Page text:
14 March 2017

Winner announced in Upper Orwell Crossings competition

The winner of Suffolk County Council's competition to choose an architect for two new bridges across the Upper Orwell has been announced as Foster and Partners.

I discussed this RIBA-organised contest at length last August, and again in September. You may recall that this is not a conventional bridge design competition: it's quite possible that the winner's designs will never get built. It was a contest to select an architect to partner the project's engineering consultant, WSP | Parsons Brinckerhoff, who had already been selected.

There was much to criticise in how the contest was initially set up: its limitation to large firms (overturned after protests), the desire for an arranged marriage rather than allowing natural design partnerships to form, and the intention for architects to demonstrate their worth in isolation i.e. without actually working with the project's engineer. Of the various shortlisted firms, several either had internal engineering expertise anyway or brought along their own choice of partner.

As originally promoted, entrants had to submit two entries for both bridges required, and would be evaluated 40% on price. I wonder whether these criteria survived, as only one design has been released from the winner, and they do not have the reputation of charging at the bottom of the scale. Alternatively, maybe they were the cheapest, and the design presented was only second best. I think we may never know.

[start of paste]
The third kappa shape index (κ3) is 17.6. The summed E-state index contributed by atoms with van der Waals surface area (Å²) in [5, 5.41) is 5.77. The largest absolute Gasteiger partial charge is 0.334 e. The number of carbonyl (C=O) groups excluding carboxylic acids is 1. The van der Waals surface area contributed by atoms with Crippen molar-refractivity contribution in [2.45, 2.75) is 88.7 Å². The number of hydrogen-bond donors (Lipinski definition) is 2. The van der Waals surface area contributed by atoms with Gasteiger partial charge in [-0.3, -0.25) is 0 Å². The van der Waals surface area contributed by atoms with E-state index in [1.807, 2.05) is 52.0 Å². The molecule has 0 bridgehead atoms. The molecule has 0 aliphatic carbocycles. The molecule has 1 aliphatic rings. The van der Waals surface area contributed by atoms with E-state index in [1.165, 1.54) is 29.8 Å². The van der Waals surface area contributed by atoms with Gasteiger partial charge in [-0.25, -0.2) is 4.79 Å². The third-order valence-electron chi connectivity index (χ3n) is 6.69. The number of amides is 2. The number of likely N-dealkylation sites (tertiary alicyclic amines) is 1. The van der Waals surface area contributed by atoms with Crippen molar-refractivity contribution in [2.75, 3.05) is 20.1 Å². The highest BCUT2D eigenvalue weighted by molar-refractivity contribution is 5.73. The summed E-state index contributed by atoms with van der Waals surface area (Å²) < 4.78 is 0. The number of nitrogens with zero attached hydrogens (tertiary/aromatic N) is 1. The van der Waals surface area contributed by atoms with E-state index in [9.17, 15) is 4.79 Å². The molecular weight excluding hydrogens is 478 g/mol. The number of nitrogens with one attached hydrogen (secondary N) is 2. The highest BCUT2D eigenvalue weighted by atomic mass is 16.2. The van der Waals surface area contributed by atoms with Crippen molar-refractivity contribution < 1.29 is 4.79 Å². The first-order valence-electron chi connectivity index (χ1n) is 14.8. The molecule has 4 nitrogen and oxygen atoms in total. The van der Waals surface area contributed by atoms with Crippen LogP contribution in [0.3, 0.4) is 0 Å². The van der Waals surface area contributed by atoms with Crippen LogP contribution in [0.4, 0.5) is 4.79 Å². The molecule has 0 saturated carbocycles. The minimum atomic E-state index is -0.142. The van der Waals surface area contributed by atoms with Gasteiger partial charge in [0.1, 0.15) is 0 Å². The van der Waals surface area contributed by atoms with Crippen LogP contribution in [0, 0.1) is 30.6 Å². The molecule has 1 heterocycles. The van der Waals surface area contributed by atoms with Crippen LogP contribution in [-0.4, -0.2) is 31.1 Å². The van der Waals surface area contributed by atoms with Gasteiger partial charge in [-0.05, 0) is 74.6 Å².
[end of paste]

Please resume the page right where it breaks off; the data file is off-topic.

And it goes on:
It's difficult to comment in detail on what can be seen of the winning design. Without drawings or context, they say little. However, a few things are clear.

The competition jury appears to have treated this like a conventional contest: they praise the "economical elegance" of the designs, and comment specifically on how pedestrian routes have been integrated with the highway bridges. On both bridges, the walkway / cycleway is a separate structure tacked onto the main bridge, although not gratuitously, instead allowing the designer to consider what is best for different flow preferences.

The high-level bridge is the more exotic of the two, reminding me of a treetop walkway, with the non-motorised path nestled at the top of giant steel tree-trunks and below the fumes of the highway canopy. It has an expensive rather than structurally rational appearance, and in this regard it's interesting to read what local MP Ben Gummer has to say:
"The fact that we will have what will be a globally recognised bridge of beauty will say something powerful about our town's ambition and our place not just in our county, or our region, or our country, but in the world."
At the risk of offending locals, this is Ipswich, not Paris or Geneva. It's hard not to wonder how well a forced marriage between the incumbent consultant and a big-name architect will work. Ambition should not be scoffed at, but I do wonder whether Ipswich really needs something world-class, or whether they would have been better to set their sights a little lower.

The RIBA Competitions office has a track record of limited success (6 out 8 competition-winning bridges were never built), so it will also be interesting to see whether the Upper Orwell Crossings project bucks that particular trend.

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